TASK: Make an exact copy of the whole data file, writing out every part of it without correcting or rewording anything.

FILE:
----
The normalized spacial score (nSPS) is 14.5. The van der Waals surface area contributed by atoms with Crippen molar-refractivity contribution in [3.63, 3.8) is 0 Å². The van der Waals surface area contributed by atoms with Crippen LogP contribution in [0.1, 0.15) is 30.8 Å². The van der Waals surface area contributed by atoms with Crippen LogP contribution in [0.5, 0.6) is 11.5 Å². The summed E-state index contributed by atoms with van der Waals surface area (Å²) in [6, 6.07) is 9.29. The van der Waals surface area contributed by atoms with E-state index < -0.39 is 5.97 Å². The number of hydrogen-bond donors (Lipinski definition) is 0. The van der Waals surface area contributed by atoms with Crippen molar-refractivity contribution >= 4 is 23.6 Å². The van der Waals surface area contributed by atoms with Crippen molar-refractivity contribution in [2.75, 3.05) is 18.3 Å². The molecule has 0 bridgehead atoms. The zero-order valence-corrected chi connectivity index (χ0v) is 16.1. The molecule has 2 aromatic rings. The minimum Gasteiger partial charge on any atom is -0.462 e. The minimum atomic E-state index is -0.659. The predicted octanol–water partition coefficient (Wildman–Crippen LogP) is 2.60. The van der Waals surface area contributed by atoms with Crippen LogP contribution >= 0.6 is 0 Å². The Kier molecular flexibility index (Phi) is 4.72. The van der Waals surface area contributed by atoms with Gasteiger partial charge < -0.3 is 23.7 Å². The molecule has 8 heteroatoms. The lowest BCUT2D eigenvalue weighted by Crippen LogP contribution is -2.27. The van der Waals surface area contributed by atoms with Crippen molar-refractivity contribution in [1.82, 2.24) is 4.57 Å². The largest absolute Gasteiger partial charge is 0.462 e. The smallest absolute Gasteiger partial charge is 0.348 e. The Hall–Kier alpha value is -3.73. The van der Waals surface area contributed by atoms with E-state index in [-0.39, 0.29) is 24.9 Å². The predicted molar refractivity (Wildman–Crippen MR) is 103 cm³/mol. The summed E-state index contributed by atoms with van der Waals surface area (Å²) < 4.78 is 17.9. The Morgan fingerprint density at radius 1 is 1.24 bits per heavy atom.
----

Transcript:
The normalized spacial score (nSPS) is 14.5. The van der Waals surface area contributed by atoms with Crippen molar-refractivity contribution in [3.63, 3.8) is 0 Å². The van der Waals surface area contributed by atoms with Crippen LogP contribution in [0.1, 0.15) is 30.8 Å². The van der Waals surface area contributed by atoms with Crippen LogP contribution in [0.5, 0.6) is 11.5 Å². The summed E-state index contributed by atoms with van der Waals surface area (Å²) in [6, 6.07) is 9.29. The van der Waals surface area contributed by atoms with E-state index < -0.39 is 5.97 Å². The number of hydrogen-bond donors (Lipinski definition) is 0. The van der Waals surface area contributed by atoms with Crippen molar-refractivity contribution >= 4 is 23.6 Å². The van der Waals surface area contributed by atoms with Crippen molar-refractivity contribution in [2.75, 3.05) is 18.3 Å². The molecule has 0 bridgehead atoms. The zero-order valence-corrected chi connectivity index (χ0v) is 16.1. The molecule has 2 aromatic rings. The minimum Gasteiger partial charge on any atom is -0.462 e. The minimum atomic E-state index is -0.659. The predicted octanol–water partition coefficient (Wildman–Crippen LogP) is 2.60. The van der Waals surface area contributed by atoms with Crippen LogP contribution >= 0.6 is 0 Å². The Kier molecular flexibility index (Phi) is 4.72. The van der Waals surface area contributed by atoms with Gasteiger partial charge < -0.3 is 23.7 Å². The molecule has 8 heteroatoms. The lowest BCUT2D eigenvalue weighted by Crippen LogP contribution is -2.27. The van der Waals surface area contributed by atoms with Crippen molar-refractivity contribution in [1.82, 2.24) is 4.57 Å². The largest absolute Gasteiger partial charge is 0.462 e. The smallest absolute Gasteiger partial charge is 0.348 e. The Hall–Kier alpha value is -3.73. The van der Waals surface area contributed by atoms with E-state index in [-0.39, 0.29) is 24.9 Å². The predicted molar refractivity (Wildman–Crippen MR) is 103 cm³/mol. The summed E-state index contributed by atoms with van der Waals surface area (Å²) < 4.78 is 17.9. The Morgan fingerprint density at radius 1 is 1.24 bits per heavy atom.